view' s = bin
  Gtk.Window
  [#title := "TodoGTK+", on #deleteEvent (const (True, Closed))]
  (container Gtk.Box
             [#orientation := Gtk.OrientationVertical]
             [todoList, newTodoForm]
  )
  where
    ...
    newTodoForm = widget
      Gtk.Entry
      [ #text := currentText s
      , #placeholderText := "What needs to be done?"
      , onM #changed _
      ]

The typed hole tells us we need a function Gtk.Entry -> IO Event. The reason we use onM is to have that IO action returning the event, instead of having a pure function. We need it to query the underlying GTK+ widget for it’s current text value. By using entryGetText, and mapping our event constructor over that IO action, we get a function of the correct type.

    ...
    newTodoForm = widget
      Gtk.Entry
      [ #text := currentText s
      , #placeholderText := "What needs to be done?"
      , onM #changed (fmap TodoTextChanged . Gtk.entryGetText)
      ]

It is often necessary to use onM and effectful GTK+ operations in event handlers, as the callback type signatures rarely have enough information in their arguments. But for the next event, TodoSubmitted, we don’t need any more information, and we can use on to declare a pure event handler for the activated signal.

    ...
    newTodoForm = widget
      Gtk.Entry
      [ #text := currentText s
      , #placeholderText := "What needs to be done?"
      , onM #changed (fmap TodoTextChanged . Gtk.entryGetText)
      , on #activate TodoSubmitted
      ]

Moving to the next warning, we see that the update' function is no longer total. We are missing cases for our new events. Let’s give the arguments names and pattern match on the event. The case for Closed will be the same as before.

update' :: State -> Event -> Transition State Event
update' s e = case e of
  Closed -> Exit

When the to-do text value changes, we’ll update the currentText state using a Transition. The first argument is the new state, and the second argument is an action of type IO (Maybe Event). We don’t want to emit any new event, so we use (pure Nothing).

update' :: State -> Event -> Transition State Event
update' s e = case e of
  TodoTextChanged t -> Transition s { currentText = t } (pure Nothing)
  Closed -> Exit

For the TodoSubmitted event, we define a newTodo value with the currentText as its name, and transition to a new state with the newTodo item appended to the todos vector. We also reset the currentText to be empty.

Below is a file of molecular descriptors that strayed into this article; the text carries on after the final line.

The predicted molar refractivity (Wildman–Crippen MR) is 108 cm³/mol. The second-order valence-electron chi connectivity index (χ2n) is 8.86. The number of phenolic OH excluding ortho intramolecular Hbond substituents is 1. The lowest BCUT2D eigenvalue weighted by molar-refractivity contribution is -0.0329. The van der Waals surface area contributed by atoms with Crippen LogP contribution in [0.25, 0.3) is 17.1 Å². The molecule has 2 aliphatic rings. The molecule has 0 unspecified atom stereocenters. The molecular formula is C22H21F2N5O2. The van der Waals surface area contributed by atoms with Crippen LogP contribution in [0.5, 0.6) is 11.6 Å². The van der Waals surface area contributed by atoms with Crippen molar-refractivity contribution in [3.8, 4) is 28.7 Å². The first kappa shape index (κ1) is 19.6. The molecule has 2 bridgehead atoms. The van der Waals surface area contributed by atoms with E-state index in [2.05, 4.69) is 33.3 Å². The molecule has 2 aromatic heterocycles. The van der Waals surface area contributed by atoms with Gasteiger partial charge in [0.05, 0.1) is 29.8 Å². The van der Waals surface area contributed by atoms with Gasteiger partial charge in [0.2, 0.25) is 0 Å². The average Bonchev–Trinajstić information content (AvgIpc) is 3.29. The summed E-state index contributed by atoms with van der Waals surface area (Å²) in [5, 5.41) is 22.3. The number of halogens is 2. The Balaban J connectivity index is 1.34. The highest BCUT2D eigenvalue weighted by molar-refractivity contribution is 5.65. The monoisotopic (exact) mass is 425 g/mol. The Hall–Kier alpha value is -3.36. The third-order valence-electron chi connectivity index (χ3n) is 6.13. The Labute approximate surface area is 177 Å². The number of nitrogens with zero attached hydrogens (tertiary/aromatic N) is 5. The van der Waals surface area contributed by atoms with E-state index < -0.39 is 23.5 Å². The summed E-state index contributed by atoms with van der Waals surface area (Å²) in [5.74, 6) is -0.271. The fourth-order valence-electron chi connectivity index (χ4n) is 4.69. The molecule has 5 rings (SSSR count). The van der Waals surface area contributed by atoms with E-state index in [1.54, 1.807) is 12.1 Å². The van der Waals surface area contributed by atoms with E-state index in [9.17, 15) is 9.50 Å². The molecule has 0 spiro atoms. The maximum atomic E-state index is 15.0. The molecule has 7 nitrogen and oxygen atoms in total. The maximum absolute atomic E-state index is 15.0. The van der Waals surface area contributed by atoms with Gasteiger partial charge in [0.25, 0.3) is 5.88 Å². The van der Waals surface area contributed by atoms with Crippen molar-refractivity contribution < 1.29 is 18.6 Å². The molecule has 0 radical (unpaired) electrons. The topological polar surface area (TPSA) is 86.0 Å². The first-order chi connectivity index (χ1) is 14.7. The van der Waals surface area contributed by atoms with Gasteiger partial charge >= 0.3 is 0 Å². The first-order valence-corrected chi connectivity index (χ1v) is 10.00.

To use Vector.snoc, we need to add a qualified import.

import           Control.Monad                 (void)
import           Data.Text                     (Text)
import           Data.Vector                   (Vector)
import qualified Data.Vector                   as Vector
import qualified GI.Gtk                        as Gtk
import           GI.Gtk.Declarative
import           GI.Gtk.Declarative.App.Simple

Running the application, we can start adding to-do items.

Improving the Layout

Our application doesn’t look very good yet, so let’s improve the layout a bit. We’ll begin by left-aligning the to-do items.

todoItem i todo =
  widget
    Gtk.Label
    [#label := name todo, #halign := Gtk.AlignStart]

To push the form down to the bottom of the window, we’ll wrap the todoList in a BoxChild, and override the defaultBoxChildProperties to have the child widget expand and fill all the available space of the box.

todoList =
  BoxChild defaultBoxChildProperties { expand = True, fill = True }
    $ container Gtk.Box
                [#orientation := Gtk.OrientationVertical]
                (fmap todoItem (todos s))

We re-run the application, and see it has a nicer layout.

Completing To-Do Items

There’s one very important missing: being able to mark a to-do item as completed. We add a Bool field called completed to the Todo data type.

data Todo = Todo
  { name      :: Text
  , completed :: Bool
  }

When creating new items, we set it to False.

update' :: State -> Event -> Transition State Event
update' s e = case e of
  ...
  TodoSubmitted ->
    let newTodo = Todo {name = currentText s, completed = False}
    in  Transition
          s { todos = todos s `Vector.snoc` newTodo, currentText = mempty }
          (pure Nothing)
  ...